When I initially read the Strauss-Howe generational theory, so much of how and why our world is the way it is became clearer to me. In the United States we are obviously in a winter season. Institutional mistrust is very high, racial tensions flare (after being largely dormant for a while), and politics is more resembling a circus than an efficient machine to meet the needs of the people.
This series of articles will describe the dangers and opportunities of facing a winter season as a young adult. I can relate to these insights because I myself (a Millennial man) am braving this winter as a young adult. As a young adult, one would like to be advancing in their career, starting a family, and building wealth. Of course, all of these tasks would be best suited for a Spring season, but all of us (if we live long enough) will have all four seasons, so there is no basis for complaint. Bad break? Perhaps, but we must make the best of it.
Of course winter is when very few things grow. This is true in a metaphorical sense of our current situation. Our health, relationships, wealth, and economic prospects are uniformly bleak. In a brighter season, we would still feel the effects of mental health crises, but nothing like what we have now. Record numbers of young adults feel mental and emotional despair. A financial crisis, divisive politics, and a pandemic have made our hopes for the future dim. It is no wonder that many young adults are feeling anxious and depressed. When we should be starting families and building wealth, we are more focused on surviving.
Intersexual dynamics have also shifted out of our favor. Due to the divorce boom circa 1980 many young adults have grown up in broken homes, never intimately interacting with a functional male-female relationship. Women have been taught that they should pursue their careers (which is fine), but now feel the pressure of starting a family. Men are receiving messages that they are potentially toxic and need to watch themselves. As with all things in winter, starting a family seems very hard.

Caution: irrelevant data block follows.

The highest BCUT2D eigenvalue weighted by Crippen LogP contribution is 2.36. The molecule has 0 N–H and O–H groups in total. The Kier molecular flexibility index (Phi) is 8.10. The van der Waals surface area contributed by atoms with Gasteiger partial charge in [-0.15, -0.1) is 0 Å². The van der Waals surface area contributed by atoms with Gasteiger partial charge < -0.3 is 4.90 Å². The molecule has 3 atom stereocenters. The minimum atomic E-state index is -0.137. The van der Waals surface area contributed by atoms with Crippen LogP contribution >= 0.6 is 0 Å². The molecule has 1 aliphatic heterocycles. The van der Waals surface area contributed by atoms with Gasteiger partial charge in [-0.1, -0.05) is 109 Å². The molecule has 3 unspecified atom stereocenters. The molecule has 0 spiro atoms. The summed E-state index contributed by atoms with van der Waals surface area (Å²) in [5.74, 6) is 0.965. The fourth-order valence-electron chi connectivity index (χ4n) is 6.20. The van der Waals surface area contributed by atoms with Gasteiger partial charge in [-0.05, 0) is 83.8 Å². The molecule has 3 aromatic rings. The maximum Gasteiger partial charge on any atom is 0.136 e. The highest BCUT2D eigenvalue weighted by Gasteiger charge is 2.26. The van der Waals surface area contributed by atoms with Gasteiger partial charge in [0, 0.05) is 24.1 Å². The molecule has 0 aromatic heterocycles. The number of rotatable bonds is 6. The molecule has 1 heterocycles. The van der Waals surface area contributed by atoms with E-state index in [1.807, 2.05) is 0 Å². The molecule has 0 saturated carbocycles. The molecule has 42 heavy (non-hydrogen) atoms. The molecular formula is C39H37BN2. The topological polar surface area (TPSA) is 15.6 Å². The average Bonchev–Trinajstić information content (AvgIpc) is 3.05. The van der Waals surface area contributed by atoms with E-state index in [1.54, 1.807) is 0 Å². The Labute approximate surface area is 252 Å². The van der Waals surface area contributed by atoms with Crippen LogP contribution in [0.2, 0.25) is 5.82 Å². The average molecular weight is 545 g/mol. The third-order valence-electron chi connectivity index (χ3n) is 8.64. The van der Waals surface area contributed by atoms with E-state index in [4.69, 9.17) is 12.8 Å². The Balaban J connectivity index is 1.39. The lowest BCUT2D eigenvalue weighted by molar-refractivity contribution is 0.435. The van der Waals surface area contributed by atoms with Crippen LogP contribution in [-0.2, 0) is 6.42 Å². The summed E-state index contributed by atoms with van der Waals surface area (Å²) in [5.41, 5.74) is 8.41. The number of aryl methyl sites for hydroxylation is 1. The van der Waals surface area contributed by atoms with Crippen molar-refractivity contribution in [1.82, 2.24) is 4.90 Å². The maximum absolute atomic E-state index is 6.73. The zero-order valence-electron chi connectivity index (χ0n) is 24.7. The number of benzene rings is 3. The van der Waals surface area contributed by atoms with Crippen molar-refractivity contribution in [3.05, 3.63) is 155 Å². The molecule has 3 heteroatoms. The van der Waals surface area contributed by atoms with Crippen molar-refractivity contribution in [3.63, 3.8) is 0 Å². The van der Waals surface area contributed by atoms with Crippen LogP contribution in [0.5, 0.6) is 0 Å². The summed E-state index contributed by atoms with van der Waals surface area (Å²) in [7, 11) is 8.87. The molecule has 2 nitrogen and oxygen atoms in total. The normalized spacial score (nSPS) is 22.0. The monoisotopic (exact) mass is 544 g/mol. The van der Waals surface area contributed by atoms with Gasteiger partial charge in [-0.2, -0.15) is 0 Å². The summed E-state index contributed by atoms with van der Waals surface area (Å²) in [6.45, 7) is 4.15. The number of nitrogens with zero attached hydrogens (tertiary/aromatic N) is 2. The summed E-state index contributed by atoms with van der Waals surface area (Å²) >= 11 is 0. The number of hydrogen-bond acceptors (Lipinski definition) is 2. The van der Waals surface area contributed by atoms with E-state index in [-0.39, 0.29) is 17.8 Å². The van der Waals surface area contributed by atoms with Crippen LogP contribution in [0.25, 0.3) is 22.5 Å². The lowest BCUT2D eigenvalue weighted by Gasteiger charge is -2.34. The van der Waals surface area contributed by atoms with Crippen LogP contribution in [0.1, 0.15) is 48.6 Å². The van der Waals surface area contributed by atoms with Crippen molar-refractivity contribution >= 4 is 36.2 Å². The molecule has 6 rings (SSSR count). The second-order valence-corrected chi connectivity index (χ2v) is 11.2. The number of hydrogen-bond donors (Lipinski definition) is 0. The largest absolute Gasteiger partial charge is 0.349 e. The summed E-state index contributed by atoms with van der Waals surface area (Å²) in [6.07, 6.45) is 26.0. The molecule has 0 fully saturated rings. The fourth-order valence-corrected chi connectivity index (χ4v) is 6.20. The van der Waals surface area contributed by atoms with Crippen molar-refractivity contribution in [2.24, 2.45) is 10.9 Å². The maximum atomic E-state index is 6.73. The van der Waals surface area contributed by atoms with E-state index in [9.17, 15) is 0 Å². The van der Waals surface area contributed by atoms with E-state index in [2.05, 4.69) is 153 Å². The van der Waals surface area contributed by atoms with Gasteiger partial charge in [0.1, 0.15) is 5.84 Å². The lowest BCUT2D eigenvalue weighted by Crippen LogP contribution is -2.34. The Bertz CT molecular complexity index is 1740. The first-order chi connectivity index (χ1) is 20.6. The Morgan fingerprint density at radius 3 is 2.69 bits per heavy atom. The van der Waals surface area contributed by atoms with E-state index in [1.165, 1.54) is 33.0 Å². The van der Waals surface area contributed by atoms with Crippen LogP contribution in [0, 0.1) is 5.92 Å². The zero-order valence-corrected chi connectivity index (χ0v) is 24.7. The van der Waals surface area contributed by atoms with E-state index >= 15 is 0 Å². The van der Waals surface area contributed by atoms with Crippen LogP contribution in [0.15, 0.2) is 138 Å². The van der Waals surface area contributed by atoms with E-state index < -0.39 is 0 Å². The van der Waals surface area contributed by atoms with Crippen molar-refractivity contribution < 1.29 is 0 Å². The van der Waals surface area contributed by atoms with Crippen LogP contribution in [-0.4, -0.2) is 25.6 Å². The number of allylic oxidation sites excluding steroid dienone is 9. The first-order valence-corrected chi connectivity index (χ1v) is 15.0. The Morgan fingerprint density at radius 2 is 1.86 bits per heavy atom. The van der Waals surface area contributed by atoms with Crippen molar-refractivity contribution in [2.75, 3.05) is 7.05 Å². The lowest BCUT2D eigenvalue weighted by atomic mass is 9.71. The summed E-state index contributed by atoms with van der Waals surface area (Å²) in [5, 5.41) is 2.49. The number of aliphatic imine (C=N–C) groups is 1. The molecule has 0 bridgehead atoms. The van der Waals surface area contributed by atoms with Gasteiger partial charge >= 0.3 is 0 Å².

Perhaps most talked about is the effect of this winter season on wealth creation. The Great Recession and Coronavirus pandemic tamped down Millennials’ earning potential and income disproportionately. Job losses are also disproportionately effecting Millennials. Record numbers of young adults are actually moving back home at a time when they should be buying homes. No generation since the GI Generation had to endure such bleak financial prospects in the young adult phase of their lives.
Understanding the Seasons
I write a lot about the seasons in my blog. After reading The Seasons of Life by Jim Rohn, I began to have much more perspective about what was happening in our world and specifically the united States.
Winter doesn’t last forever, and also presents some opportunities (albeit the least of any season). Just like winter on a farm, the best time to prepare was last spring (which we were not alive for), and the second best time is now. Winter is a time for introspection and seeking to rebuild community. Although opportunities are rare, we can emerge from the winter season stronger and wiser. In my next article, I’ll talk about the lessons and opportunities in this winter season for young adults.